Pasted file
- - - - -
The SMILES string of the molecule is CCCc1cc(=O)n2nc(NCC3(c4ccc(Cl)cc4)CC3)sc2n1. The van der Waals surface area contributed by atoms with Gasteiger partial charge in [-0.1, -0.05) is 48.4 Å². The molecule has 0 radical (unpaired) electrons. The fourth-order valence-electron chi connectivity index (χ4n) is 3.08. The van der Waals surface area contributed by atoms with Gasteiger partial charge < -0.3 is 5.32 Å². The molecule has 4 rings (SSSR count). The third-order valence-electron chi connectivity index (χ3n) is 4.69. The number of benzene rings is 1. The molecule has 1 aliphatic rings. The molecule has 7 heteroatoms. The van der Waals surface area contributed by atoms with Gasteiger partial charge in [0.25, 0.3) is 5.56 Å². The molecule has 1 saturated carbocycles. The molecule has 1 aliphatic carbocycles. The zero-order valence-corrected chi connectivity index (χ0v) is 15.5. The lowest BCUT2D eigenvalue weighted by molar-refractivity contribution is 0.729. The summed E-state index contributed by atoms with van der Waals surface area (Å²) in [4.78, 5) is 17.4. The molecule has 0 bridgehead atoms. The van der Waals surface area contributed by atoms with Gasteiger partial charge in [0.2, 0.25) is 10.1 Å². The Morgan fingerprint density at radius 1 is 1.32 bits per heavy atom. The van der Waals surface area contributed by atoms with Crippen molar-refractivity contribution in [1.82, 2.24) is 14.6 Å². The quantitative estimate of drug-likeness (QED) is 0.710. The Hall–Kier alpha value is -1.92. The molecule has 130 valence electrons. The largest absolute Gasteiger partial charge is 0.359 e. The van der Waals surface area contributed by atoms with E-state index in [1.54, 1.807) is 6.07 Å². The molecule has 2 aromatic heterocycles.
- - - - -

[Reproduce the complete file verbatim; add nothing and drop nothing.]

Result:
The SMILES string of the molecule is CCCc1cc(=O)n2nc(NCC3(c4ccc(Cl)cc4)CC3)sc2n1. The van der Waals surface area contributed by atoms with Gasteiger partial charge in [-0.1, -0.05) is 48.4 Å². The molecule has 0 radical (unpaired) electrons. The fourth-order valence-electron chi connectivity index (χ4n) is 3.08. The van der Waals surface area contributed by atoms with Gasteiger partial charge < -0.3 is 5.32 Å². The molecule has 4 rings (SSSR count). The third-order valence-electron chi connectivity index (χ3n) is 4.69. The number of benzene rings is 1. The molecule has 1 aliphatic rings. The molecule has 7 heteroatoms. The van der Waals surface area contributed by atoms with Gasteiger partial charge in [0.25, 0.3) is 5.56 Å². The molecule has 1 saturated carbocycles. The molecule has 1 aliphatic carbocycles. The zero-order valence-corrected chi connectivity index (χ0v) is 15.5. The lowest BCUT2D eigenvalue weighted by molar-refractivity contribution is 0.729. The summed E-state index contributed by atoms with van der Waals surface area (Å²) in [4.78, 5) is 17.4. The molecule has 0 bridgehead atoms. The van der Waals surface area contributed by atoms with Gasteiger partial charge in [0.2, 0.25) is 10.1 Å². The Morgan fingerprint density at radius 1 is 1.32 bits per heavy atom. The van der Waals surface area contributed by atoms with Crippen molar-refractivity contribution in [1.82, 2.24) is 14.6 Å². The quantitative estimate of drug-likeness (QED) is 0.710. The Hall–Kier alpha value is -1.92. The molecule has 130 valence electrons. The largest absolute Gasteiger partial charge is 0.359 e. The van der Waals surface area contributed by atoms with E-state index in [1.54, 1.807) is 6.07 Å². The molecule has 2 aromatic heterocycles.